The Caribbean nation introduced laws in 2007 designed to encourage renewable-energy generation, but it is only now that projects are receiving the funding they need to get off the ground.
In July, the Inter-American Development Bank (IADB) announced two loans with a combined value of $78.3 million for two wind projects with a combined capacity of 80MW. The first loan, for $50.7 million, will support the $127-million Parques Eolicos del Caribe, a wind farm being developed by a consortium that includes Spanish turbine maker Gamesa, Dominican real estate firm Grupo Delta Intur, and businessmen Aquiles Mateo and Miguel Angel Muniz. The project will comprise 25 Gamesa G90 turbines and be located close to the northern coast of the Dominican Republic, which shares the island of Hispanola with Haiti.
The second IADB loan is for $27.6 million and has been allocated to a $68.9 million wind project developed by Grupo Eolico Dominicano, which is owned by Inveravante, a Spanish group that invests in energy, real estate and hotels. It will be located east of the capital Santo Domingo and deploy Vestas V90 1.8MW turbines.
Both projects are backed by 20-year power-purchase agreements (PPAs) in US dollars that are linked to US inflation. The projects first received permits from the Dominican government in June 2006 and both have permission to sell carbon credits via the clean development mechanism defined under the UN Kyoto Protocol.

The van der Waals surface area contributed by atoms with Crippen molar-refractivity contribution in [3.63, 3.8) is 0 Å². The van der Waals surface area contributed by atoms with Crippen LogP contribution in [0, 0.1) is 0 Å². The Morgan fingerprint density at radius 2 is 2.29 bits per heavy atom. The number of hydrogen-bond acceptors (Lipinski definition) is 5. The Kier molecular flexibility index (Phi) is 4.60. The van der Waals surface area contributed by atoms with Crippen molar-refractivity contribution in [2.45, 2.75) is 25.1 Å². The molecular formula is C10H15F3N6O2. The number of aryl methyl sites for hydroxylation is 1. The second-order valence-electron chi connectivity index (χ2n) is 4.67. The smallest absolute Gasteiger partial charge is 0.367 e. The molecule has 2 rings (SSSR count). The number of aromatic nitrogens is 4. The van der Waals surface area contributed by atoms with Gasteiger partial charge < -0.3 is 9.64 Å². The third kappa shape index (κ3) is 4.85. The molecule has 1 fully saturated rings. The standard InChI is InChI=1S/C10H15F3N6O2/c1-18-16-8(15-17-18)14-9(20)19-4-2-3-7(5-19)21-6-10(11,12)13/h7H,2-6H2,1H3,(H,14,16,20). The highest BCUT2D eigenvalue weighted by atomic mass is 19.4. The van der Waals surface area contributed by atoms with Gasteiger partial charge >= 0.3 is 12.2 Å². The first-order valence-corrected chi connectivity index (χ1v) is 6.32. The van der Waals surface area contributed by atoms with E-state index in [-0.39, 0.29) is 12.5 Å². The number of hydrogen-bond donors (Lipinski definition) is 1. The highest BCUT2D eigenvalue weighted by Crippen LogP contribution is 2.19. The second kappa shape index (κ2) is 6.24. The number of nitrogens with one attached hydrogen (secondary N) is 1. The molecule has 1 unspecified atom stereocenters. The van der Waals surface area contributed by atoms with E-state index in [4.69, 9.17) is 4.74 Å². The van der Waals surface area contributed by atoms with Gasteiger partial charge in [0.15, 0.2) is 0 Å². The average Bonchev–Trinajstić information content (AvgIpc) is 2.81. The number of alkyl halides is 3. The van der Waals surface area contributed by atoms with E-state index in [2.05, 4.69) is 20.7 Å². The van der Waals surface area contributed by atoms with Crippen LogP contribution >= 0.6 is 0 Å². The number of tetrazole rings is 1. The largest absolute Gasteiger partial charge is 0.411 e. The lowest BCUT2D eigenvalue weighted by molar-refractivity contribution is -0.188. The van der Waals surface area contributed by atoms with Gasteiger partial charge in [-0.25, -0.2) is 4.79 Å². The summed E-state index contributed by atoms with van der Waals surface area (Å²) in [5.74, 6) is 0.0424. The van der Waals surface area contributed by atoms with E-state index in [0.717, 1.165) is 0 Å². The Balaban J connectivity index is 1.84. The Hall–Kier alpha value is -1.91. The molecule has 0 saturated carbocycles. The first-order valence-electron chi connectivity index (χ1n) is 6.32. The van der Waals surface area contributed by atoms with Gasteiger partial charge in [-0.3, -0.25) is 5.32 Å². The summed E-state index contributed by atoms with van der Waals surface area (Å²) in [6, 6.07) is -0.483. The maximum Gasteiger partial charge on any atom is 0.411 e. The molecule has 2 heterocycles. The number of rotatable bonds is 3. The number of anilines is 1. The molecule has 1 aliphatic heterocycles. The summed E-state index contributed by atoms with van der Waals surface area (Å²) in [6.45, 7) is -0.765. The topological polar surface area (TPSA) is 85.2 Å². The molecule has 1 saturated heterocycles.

"The renewables law was passed in 2007, but supporting legislation wasn't passed then," said Ana Maria Vidaurre, IADB team leader. Details of incentives, including extra payments for companies that build towers, were published in June 2008 and a series of tax and import-tariff exemptions were published by state electricity body, the National Energy Commission, in February 2010.
As certainty has grown over market rules and incentives, greater interest from private-sector investments has emerged, in turn prompting the IADB to lend, Vidaurre said. "There was a lot of uncertainty, but now private developers believe the sector is ready for them."
State power provider Dominican State Power Companies Corporation can now offer renewable-energy developers higher payments as part of PPAs, provided the projects in question are already judged to be financially viable. However, higher payments - currently $137.44/MWh - are largely unnecessary given the high price of electricity in the Dominican Republic, explained Vidaurre. "PPA prices were below the normal prices paid from June to October last year because most generation is based on fossil fuels," she added.
The Dominican Republic produces around 3.3GW of electricity annually of which approximately 60% is generated from fuel oil and almost 17% from natural gas. The remainder is generated by hydropower. The country has a target to generate 25% of national energy supply by 2020 from renewable sources, around 838MW or three percentage points more than at present.